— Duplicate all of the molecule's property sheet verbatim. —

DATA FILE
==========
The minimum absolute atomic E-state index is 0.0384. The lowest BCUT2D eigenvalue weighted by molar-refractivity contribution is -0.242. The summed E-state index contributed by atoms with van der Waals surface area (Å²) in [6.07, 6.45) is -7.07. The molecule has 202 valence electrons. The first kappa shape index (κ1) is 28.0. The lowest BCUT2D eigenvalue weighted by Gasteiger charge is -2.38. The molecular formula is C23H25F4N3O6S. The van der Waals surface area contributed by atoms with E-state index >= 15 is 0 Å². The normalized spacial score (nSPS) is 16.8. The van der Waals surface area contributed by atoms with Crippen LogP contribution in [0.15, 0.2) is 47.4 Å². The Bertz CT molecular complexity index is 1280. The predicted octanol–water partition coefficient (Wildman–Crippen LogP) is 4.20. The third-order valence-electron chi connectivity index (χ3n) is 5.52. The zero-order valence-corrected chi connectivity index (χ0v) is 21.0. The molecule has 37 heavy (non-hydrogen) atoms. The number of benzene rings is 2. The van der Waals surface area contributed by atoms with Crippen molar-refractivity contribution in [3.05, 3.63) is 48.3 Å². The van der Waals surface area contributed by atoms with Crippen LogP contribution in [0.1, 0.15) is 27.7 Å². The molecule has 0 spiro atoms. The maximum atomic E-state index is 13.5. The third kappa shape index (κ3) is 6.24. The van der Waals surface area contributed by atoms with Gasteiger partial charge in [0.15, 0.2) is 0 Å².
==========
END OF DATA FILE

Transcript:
The minimum absolute atomic E-state index is 0.0384. The lowest BCUT2D eigenvalue weighted by molar-refractivity contribution is -0.242. The summed E-state index contributed by atoms with van der Waals surface area (Å²) in [6.07, 6.45) is -7.07. The molecule has 202 valence electrons. The first kappa shape index (κ1) is 28.0. The lowest BCUT2D eigenvalue weighted by Gasteiger charge is -2.38. The molecular formula is C23H25F4N3O6S. The van der Waals surface area contributed by atoms with E-state index >= 15 is 0 Å². The normalized spacial score (nSPS) is 16.8. The van der Waals surface area contributed by atoms with Crippen LogP contribution in [0.15, 0.2) is 47.4 Å². The Bertz CT molecular complexity index is 1280. The predicted octanol–water partition coefficient (Wildman–Crippen LogP) is 4.20. The third-order valence-electron chi connectivity index (χ3n) is 5.52. The zero-order valence-corrected chi connectivity index (χ0v) is 21.0. The molecule has 37 heavy (non-hydrogen) atoms. The number of benzene rings is 2. The van der Waals surface area contributed by atoms with Crippen molar-refractivity contribution in [3.05, 3.63) is 48.3 Å². The van der Waals surface area contributed by atoms with Crippen LogP contribution in [0.1, 0.15) is 27.7 Å². The molecule has 0 spiro atoms. The maximum atomic E-state index is 13.5. The third kappa shape index (κ3) is 6.24. The van der Waals surface area contributed by atoms with Gasteiger partial charge in [0.15, 0.2) is 0 Å².